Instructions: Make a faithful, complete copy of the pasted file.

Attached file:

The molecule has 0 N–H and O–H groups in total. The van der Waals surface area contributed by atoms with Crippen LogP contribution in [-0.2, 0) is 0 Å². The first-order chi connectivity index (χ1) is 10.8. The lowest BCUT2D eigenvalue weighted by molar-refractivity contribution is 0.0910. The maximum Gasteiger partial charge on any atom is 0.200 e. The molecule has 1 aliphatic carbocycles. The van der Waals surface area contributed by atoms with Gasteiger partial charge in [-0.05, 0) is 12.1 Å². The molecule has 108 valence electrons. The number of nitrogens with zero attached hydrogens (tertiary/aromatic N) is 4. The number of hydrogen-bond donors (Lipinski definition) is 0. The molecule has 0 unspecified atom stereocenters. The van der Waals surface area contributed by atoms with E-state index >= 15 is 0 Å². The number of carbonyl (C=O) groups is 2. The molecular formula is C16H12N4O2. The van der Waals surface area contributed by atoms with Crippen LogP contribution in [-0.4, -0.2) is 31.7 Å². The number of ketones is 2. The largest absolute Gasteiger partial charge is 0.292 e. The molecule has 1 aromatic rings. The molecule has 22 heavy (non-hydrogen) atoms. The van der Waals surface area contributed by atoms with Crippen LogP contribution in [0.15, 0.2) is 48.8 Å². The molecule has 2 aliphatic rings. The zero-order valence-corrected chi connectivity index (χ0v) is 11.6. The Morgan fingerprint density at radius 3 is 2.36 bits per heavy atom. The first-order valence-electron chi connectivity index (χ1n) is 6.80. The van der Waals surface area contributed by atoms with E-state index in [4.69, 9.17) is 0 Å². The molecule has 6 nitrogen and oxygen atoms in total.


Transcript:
The molecule has 0 N–H and O–H groups in total. The van der Waals surface area contributed by atoms with Crippen LogP contribution in [-0.2, 0) is 0 Å². The first-order chi connectivity index (χ1) is 10.8. The lowest BCUT2D eigenvalue weighted by molar-refractivity contribution is 0.0910. The maximum Gasteiger partial charge on any atom is 0.200 e. The molecule has 1 aliphatic carbocycles. The van der Waals surface area contributed by atoms with Gasteiger partial charge in [-0.05, 0) is 12.1 Å². The molecule has 108 valence electrons. The number of nitrogens with zero attached hydrogens (tertiary/aromatic N) is 4. The number of hydrogen-bond donors (Lipinski definition) is 0. The molecule has 0 unspecified atom stereocenters. The van der Waals surface area contributed by atoms with E-state index >= 15 is 0 Å². The number of carbonyl (C=O) groups is 2. The molecular formula is C16H12N4O2. The van der Waals surface area contributed by atoms with Crippen LogP contribution in [-0.4, -0.2) is 31.7 Å². The number of ketones is 2. The largest absolute Gasteiger partial charge is 0.292 e. The molecule has 1 aromatic rings. The molecule has 22 heavy (non-hydrogen) atoms. The van der Waals surface area contributed by atoms with Crippen LogP contribution in [0.15, 0.2) is 48.8 Å². The molecule has 2 aliphatic rings. The zero-order valence-corrected chi connectivity index (χ0v) is 11.6. The Morgan fingerprint density at radius 3 is 2.36 bits per heavy atom. The first-order valence-electron chi connectivity index (χ1n) is 6.80. The van der Waals surface area contributed by atoms with E-state index in [4.69, 9.17) is 0 Å². The molecule has 6 nitrogen and oxygen atoms in total.